The effects of repeated testing, simulated malingering, and traumatic brain injury on high-precision measures of simple visual reaction time

David L Woods, John M. Wyma, E. William Yund, Timothy J. Herron

Research output: Contribution to journalArticle

16 Scopus citations

Abstract

Simple reaction time (SRT), the latency to respond to a stimulus, has been widely used as a basic measure of processing speed. In the current experiments, we examined clinically-relevant properties of a new SRT test that presents visual stimuli to the left or right hemifield at varying stimulus onset asynchronies (SOAs). Experiment 1 examined test-retest reliability in 48 participants who underwent three test sessions at weekly of age and computer-use, were well predicted by regression functions derived from a normative population of 189 control participants. Test-retest reliability of log-SRT z- scores was measured with an intraclass correlation coefficient (ICC = 0.83) and equaled or exceeded those of other SRT tests and other widely used tests of processing speed that are administered manually. No significant learning effects were observed across test sessions. Experiment 2 investigated the same participants when instructed to malinger during a fourth testing session: 94% showed abnormal log-SRT z-scores, with 83% producing log-SRT z-scores exceeding a cutoff of 3.0, a degree of abnormality never seen in full-effort conditions. Thus, a log-SRT z-score cutoff of 3.0 had a sensitivity (83%) and specificity (100%) that equaled or exceeded that of existing symptom validity tests. We argue that even expert malingerers, fully informed of the malingering-detection metric, would be unable to successfully feign impairments on the SRT test because of the precise control of SRT latencies that would be required. Experiment 3 investigated 26 patients with traumatic brain injury (TBI) tested more than 1 year post-injury. The 22 patients with mild TBI showed insignificantly faster SRTs than controls, but a small group of four patients with severe TBI showed slowed SRTs. Simple visual reaction time is a reliable measure of processing speed that is sensitive to the effects of malingering and TBI.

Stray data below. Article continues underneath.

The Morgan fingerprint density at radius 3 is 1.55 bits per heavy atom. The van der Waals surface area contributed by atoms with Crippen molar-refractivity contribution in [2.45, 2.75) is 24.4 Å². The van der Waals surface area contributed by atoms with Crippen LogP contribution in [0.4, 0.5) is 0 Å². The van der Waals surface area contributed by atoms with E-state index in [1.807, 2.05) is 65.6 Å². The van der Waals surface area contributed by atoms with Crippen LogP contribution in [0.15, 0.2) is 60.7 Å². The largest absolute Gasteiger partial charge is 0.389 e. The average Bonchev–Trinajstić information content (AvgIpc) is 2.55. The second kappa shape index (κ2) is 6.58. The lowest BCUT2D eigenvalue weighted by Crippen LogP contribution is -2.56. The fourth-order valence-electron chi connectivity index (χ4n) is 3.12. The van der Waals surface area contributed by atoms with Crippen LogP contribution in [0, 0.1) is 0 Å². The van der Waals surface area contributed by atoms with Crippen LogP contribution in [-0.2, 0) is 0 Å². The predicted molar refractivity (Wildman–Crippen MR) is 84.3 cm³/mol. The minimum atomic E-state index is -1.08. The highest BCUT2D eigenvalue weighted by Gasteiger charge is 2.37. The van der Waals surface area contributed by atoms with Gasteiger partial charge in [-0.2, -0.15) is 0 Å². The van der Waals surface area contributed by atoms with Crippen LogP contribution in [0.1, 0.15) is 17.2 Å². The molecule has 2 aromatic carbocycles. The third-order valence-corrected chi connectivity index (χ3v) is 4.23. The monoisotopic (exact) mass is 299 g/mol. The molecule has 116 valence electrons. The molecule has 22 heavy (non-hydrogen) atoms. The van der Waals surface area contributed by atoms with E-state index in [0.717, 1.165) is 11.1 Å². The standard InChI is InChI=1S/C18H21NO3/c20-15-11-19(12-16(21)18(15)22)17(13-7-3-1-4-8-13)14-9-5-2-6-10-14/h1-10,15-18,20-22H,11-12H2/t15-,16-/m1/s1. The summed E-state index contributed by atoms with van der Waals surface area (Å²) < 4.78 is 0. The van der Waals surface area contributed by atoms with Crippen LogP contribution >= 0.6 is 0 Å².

Original languageEnglish (US)
Article number540
JournalFrontiers in Human Neuroscience
Volume9
Issue numberNOVEMBER
DOIs
StatePublished - Nov 9 2015

Keywords

  • Aging
  • Computer
  • Effort
  • Feigning
  • Head injury
  • Motor
  • Reliability
  • Timing errors

ASJC Scopus subject areas

  • Psychiatry and Mental health
  • Neurology
  • Biological Psychiatry
  • Behavioral Neuroscience
  • Neuropsychology and Physiological Psychology

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